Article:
Course No. 4189 | .MP4, AVC, 1370 kbps, 854×480 | English, AAC, 126 kbps, 2 Ch | 24×30 mins | + PDF Guidebook | 9.16 GB
Lecturer: Professor Daniel Breyer, PhD
You don’t consider yourself evil, do you? Of course not! No one does. And yet, the world is full of violence and suffering. We hear the stories in the news. We see the images online. We know too well how bad things can be, but if we’re sure of anything, we’re sure that we’re not like those who do evil. But what makes us so sure? It’s an uncomfortable question, but how different are we, really? Is it possible that we actually share something in common with those who’ve done the worst humanity has to offer? After all, we’re all human. Aren’t we?
In the 24 lectures of Understanding the Dark Side of Human Nature, Professor Daniel Breyer takes you on a fascinating philosophical journey into some of the deepest—and darkest—questions that have haunted humanity for millennia. In exploring the dark side of human nature, you won’t just explore what it means to be evil; you’ll explore humanity’s fragile underbelly by investigating such topics as our thirst for vengeance, our tendency toward anger, our inability to do what we know is right, and much more. These are difficult topics, to be sure, and at least for some people, it would be easier to look away, rather than investigate them. But the truth is that unless we honestly confront who we are in all its sordid glory, we’ll never fully understand ourselves. We’ll never fully appreciate who we really are—or who we might ultimately become.
A Cross-Cultural Approach
Thinkers from across the world and in many different eras have considered the dark side of human nature, and that’s why this course will adopt a cross-cultural approach, investigating perspectives from many different traditions—from the Hindu Bhagavad Gita and the Buddhist Way of the Bodhisattva to the Christian Bible and the scholarship of contemporary philosophers and psychologists. In this course, you won’t just find yourself seeking answers to some of life’s biggest questions—you’ll also discover entirely new ideas from traditions you’ve not yet encountered.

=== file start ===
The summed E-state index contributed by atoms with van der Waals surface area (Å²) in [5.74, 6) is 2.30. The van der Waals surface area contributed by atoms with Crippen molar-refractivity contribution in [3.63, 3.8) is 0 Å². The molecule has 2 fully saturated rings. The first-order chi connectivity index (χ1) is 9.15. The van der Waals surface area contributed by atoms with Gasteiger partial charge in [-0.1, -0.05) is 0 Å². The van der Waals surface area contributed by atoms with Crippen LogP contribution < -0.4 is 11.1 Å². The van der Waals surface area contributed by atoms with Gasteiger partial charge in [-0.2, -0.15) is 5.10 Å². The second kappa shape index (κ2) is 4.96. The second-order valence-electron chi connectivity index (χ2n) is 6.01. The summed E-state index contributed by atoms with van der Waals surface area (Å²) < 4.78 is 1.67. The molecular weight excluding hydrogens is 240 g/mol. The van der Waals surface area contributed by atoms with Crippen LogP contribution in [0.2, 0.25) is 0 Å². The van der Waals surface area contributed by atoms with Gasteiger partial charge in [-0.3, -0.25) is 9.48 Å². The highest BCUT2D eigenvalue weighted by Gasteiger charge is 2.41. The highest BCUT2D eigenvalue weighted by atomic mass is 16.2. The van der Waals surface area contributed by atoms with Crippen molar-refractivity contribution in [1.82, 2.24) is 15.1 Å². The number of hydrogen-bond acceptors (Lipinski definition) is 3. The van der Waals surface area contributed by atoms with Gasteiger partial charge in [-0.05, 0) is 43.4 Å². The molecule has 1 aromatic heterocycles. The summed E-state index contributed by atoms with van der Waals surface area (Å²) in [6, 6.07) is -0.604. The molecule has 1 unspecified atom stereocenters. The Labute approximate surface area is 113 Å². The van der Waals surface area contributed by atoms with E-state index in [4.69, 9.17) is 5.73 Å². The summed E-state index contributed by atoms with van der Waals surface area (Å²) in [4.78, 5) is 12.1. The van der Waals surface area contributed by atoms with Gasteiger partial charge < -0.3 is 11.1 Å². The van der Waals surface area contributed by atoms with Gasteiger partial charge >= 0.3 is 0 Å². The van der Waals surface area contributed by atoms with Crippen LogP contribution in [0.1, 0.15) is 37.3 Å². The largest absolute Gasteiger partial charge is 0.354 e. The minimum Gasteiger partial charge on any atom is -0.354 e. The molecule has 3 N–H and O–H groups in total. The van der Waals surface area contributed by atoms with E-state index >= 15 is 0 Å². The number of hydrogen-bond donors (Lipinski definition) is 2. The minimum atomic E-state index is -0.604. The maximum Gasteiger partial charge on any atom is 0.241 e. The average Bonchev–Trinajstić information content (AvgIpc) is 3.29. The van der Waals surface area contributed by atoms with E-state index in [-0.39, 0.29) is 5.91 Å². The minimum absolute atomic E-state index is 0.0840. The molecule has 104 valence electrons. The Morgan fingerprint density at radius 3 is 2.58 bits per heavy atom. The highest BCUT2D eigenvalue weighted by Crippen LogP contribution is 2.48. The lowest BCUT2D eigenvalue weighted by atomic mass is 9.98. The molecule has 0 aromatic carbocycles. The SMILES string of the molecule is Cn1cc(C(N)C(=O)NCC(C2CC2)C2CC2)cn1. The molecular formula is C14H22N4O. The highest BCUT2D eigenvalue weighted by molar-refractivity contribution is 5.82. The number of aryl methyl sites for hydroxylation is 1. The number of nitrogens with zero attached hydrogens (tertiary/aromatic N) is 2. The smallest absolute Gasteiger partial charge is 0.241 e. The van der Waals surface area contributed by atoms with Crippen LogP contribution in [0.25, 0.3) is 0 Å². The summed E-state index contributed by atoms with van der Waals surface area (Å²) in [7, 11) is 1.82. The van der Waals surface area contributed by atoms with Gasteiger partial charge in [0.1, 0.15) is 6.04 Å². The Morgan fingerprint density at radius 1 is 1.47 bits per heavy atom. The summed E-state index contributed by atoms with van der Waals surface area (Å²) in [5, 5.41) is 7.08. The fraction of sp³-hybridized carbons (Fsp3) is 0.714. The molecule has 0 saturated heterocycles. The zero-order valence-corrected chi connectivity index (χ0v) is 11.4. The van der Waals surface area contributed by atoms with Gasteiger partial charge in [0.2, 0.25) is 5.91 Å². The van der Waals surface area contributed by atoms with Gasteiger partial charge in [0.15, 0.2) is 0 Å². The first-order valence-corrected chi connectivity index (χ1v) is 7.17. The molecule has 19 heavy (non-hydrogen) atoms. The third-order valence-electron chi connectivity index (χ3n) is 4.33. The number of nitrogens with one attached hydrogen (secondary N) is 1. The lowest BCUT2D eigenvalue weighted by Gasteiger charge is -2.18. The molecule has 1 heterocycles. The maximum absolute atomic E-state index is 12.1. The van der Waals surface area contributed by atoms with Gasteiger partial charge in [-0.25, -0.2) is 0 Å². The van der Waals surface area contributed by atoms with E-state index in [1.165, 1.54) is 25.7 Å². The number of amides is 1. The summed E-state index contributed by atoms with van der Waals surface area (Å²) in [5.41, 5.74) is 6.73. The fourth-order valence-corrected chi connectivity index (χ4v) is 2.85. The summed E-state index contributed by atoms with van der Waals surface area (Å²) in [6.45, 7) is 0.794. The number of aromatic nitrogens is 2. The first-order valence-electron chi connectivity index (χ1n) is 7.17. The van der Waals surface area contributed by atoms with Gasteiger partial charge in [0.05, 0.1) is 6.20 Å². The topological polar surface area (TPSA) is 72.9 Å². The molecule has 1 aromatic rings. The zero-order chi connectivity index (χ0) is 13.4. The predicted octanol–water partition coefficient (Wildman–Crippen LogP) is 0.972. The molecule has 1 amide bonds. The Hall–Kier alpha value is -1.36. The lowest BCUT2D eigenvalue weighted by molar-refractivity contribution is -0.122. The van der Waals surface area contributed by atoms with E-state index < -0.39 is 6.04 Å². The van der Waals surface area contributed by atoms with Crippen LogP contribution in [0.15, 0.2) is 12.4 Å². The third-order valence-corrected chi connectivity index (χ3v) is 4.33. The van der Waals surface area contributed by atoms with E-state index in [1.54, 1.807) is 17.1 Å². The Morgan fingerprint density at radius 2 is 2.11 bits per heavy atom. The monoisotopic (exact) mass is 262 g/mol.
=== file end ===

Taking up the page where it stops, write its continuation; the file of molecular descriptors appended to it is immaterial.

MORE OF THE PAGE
This multi-cultural approach will help you see humanity from many perspectives, providing a wider opportunity for you to find your own answers. With Professor Breyer’s expert guidance, you will engage with a wide range of great thinkers, including:
Confucian philosopher Mencius;
Doaist thinker Zhuangzi;
Stoic philosopher Seneca;
Christian theologian Augustine of Hippo;
Buddhist monk and scholar Shantideva (or Śāntideva);
Existentialist thinker Albert Camus;
English philosopher Miranda Fricker;
American psychologist Paul Bloom; and many more.
This course is fueled by the power of questions, one of philosophy’s most potent tools. Some are questions we have all asked ourselves: Why are people violent? Is anyone just born evil? Why is there so much suffering in the world? We might ask these questions with a certain level of cynicism, or perhaps sadness, not even expecting a real answer, but philosophers have taken these fundamental questions seriously for thousands of years. Mining insights from many different philosophical traditions, Professor Breyer provides some fascinating responses to these and many other dark questions, while offering guidance on how to build flourishing and meaningful lives in the face of darkness.
As you’ll discover, confronting the dark side of human nature is sometimes messy. You won’t find every point of view completely satisfying, and sometimes you won’t even know which arguments to believe, but you will be constantly engaged in an ongoing conversation with an expert guide whose goal is to help you think for yourself and reach your own answers to difficult questions like these: